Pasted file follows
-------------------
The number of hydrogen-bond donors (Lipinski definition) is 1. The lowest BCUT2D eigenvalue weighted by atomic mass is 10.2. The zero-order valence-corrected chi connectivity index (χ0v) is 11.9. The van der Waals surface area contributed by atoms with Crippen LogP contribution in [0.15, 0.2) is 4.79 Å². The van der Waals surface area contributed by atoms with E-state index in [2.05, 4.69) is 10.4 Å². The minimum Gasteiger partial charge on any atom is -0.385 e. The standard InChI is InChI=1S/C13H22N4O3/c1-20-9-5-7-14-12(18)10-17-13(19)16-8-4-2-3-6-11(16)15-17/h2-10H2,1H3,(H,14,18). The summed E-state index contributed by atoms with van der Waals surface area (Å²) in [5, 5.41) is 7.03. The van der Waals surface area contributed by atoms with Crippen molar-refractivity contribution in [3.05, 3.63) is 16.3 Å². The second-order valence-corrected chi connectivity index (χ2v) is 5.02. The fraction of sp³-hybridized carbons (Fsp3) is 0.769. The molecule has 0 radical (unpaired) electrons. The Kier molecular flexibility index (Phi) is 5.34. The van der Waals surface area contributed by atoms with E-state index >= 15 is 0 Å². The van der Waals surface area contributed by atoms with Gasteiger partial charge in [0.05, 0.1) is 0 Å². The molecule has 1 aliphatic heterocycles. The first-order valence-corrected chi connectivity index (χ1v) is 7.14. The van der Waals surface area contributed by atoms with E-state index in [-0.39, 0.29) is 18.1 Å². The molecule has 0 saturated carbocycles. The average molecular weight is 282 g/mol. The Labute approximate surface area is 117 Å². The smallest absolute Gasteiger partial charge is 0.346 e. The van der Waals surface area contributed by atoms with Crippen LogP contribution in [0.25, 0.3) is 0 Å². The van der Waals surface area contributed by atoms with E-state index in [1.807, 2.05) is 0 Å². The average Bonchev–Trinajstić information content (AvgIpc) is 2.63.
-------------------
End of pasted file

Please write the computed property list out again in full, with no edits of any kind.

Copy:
The number of hydrogen-bond donors (Lipinski definition) is 1. The lowest BCUT2D eigenvalue weighted by atomic mass is 10.2. The zero-order valence-corrected chi connectivity index (χ0v) is 11.9. The van der Waals surface area contributed by atoms with Crippen LogP contribution in [0.15, 0.2) is 4.79 Å². The van der Waals surface area contributed by atoms with E-state index in [2.05, 4.69) is 10.4 Å². The minimum Gasteiger partial charge on any atom is -0.385 e. The standard InChI is InChI=1S/C13H22N4O3/c1-20-9-5-7-14-12(18)10-17-13(19)16-8-4-2-3-6-11(16)15-17/h2-10H2,1H3,(H,14,18). The summed E-state index contributed by atoms with van der Waals surface area (Å²) in [5, 5.41) is 7.03. The van der Waals surface area contributed by atoms with Crippen molar-refractivity contribution in [3.05, 3.63) is 16.3 Å². The second-order valence-corrected chi connectivity index (χ2v) is 5.02. The fraction of sp³-hybridized carbons (Fsp3) is 0.769. The molecule has 0 radical (unpaired) electrons. The Kier molecular flexibility index (Phi) is 5.34. The van der Waals surface area contributed by atoms with E-state index >= 15 is 0 Å². The van der Waals surface area contributed by atoms with Gasteiger partial charge in [0.05, 0.1) is 0 Å². The molecule has 1 aliphatic heterocycles. The first-order valence-corrected chi connectivity index (χ1v) is 7.14. The van der Waals surface area contributed by atoms with E-state index in [-0.39, 0.29) is 18.1 Å². The molecule has 0 saturated carbocycles. The average molecular weight is 282 g/mol. The Labute approximate surface area is 117 Å². The smallest absolute Gasteiger partial charge is 0.346 e. The van der Waals surface area contributed by atoms with Crippen LogP contribution in [0.25, 0.3) is 0 Å². The van der Waals surface area contributed by atoms with E-state index in [1.807, 2.05) is 0 Å². The average Bonchev–Trinajstić information content (AvgIpc) is 2.63.